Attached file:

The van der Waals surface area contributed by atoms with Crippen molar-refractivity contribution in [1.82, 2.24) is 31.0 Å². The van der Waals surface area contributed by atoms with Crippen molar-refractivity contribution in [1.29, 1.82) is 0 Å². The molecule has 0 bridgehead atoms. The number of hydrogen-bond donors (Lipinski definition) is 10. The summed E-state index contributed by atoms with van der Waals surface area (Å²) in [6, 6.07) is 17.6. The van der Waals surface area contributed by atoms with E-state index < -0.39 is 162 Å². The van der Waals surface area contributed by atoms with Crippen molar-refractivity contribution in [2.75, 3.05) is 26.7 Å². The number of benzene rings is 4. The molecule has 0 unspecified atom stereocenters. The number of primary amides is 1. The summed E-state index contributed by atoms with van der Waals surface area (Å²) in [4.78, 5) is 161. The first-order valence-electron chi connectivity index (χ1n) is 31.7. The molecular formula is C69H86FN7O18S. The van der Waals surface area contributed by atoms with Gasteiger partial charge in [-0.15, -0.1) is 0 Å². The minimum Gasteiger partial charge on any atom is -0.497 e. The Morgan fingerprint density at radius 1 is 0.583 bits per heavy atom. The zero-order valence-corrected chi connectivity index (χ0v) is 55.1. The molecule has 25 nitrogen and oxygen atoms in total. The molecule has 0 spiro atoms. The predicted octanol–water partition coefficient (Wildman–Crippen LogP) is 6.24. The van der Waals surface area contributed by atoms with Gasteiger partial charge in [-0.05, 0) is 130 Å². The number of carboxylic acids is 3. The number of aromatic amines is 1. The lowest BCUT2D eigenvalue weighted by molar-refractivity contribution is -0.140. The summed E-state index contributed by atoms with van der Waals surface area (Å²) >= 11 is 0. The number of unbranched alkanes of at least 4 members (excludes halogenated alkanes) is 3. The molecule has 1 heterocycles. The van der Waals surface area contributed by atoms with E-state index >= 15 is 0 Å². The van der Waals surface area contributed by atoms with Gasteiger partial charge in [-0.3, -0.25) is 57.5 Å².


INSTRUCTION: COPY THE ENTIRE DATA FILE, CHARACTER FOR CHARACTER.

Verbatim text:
The van der Waals surface area contributed by atoms with Crippen molar-refractivity contribution in [1.82, 2.24) is 31.0 Å². The van der Waals surface area contributed by atoms with Crippen molar-refractivity contribution in [1.29, 1.82) is 0 Å². The molecule has 0 bridgehead atoms. The number of hydrogen-bond donors (Lipinski definition) is 10. The summed E-state index contributed by atoms with van der Waals surface area (Å²) in [6, 6.07) is 17.6. The van der Waals surface area contributed by atoms with E-state index < -0.39 is 162 Å². The van der Waals surface area contributed by atoms with Crippen molar-refractivity contribution in [2.75, 3.05) is 26.7 Å². The number of benzene rings is 4. The molecule has 0 unspecified atom stereocenters. The number of primary amides is 1. The summed E-state index contributed by atoms with van der Waals surface area (Å²) in [4.78, 5) is 161. The first-order valence-electron chi connectivity index (χ1n) is 31.7. The molecular formula is C69H86FN7O18S. The van der Waals surface area contributed by atoms with Gasteiger partial charge in [-0.15, -0.1) is 0 Å². The minimum Gasteiger partial charge on any atom is -0.497 e. The Morgan fingerprint density at radius 1 is 0.583 bits per heavy atom. The zero-order valence-corrected chi connectivity index (χ0v) is 55.1. The molecule has 25 nitrogen and oxygen atoms in total. The molecule has 0 spiro atoms. The predicted octanol–water partition coefficient (Wildman–Crippen LogP) is 6.24. The van der Waals surface area contributed by atoms with Gasteiger partial charge in [-0.05, 0) is 130 Å². The number of carboxylic acids is 3. The number of aromatic amines is 1. The lowest BCUT2D eigenvalue weighted by molar-refractivity contribution is -0.140. The summed E-state index contributed by atoms with van der Waals surface area (Å²) >= 11 is 0. The number of unbranched alkanes of at least 4 members (excludes halogenated alkanes) is 3. The molecule has 1 heterocycles. The van der Waals surface area contributed by atoms with E-state index >= 15 is 0 Å². The van der Waals surface area contributed by atoms with Gasteiger partial charge in [-0.3, -0.25) is 57.5 Å².